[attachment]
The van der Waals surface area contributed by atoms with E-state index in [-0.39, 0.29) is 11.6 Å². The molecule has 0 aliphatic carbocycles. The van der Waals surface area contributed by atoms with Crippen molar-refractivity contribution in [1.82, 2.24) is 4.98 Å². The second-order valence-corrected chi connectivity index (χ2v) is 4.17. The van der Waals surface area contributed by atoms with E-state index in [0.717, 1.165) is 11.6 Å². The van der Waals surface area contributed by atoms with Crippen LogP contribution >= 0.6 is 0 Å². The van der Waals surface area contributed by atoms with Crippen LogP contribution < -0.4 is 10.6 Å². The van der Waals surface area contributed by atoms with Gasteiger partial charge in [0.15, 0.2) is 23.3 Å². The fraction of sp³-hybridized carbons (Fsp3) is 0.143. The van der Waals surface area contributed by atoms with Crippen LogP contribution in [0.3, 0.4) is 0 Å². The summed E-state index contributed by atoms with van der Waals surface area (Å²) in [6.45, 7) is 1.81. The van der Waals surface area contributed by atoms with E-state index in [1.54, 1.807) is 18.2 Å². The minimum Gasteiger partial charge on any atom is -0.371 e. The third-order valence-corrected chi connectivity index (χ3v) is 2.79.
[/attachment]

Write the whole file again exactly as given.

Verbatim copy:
The van der Waals surface area contributed by atoms with E-state index in [-0.39, 0.29) is 11.6 Å². The molecule has 0 aliphatic carbocycles. The van der Waals surface area contributed by atoms with Crippen molar-refractivity contribution in [1.82, 2.24) is 4.98 Å². The second-order valence-corrected chi connectivity index (χ2v) is 4.17. The van der Waals surface area contributed by atoms with E-state index in [0.717, 1.165) is 11.6 Å². The van der Waals surface area contributed by atoms with Crippen LogP contribution >= 0.6 is 0 Å². The van der Waals surface area contributed by atoms with Crippen LogP contribution < -0.4 is 10.6 Å². The van der Waals surface area contributed by atoms with Gasteiger partial charge in [0.15, 0.2) is 23.3 Å². The fraction of sp³-hybridized carbons (Fsp3) is 0.143. The van der Waals surface area contributed by atoms with Crippen LogP contribution in [0.3, 0.4) is 0 Å². The summed E-state index contributed by atoms with van der Waals surface area (Å²) in [6.45, 7) is 1.81. The van der Waals surface area contributed by atoms with E-state index in [1.54, 1.807) is 18.2 Å². The minimum Gasteiger partial charge on any atom is -0.371 e. The third-order valence-corrected chi connectivity index (χ3v) is 2.79.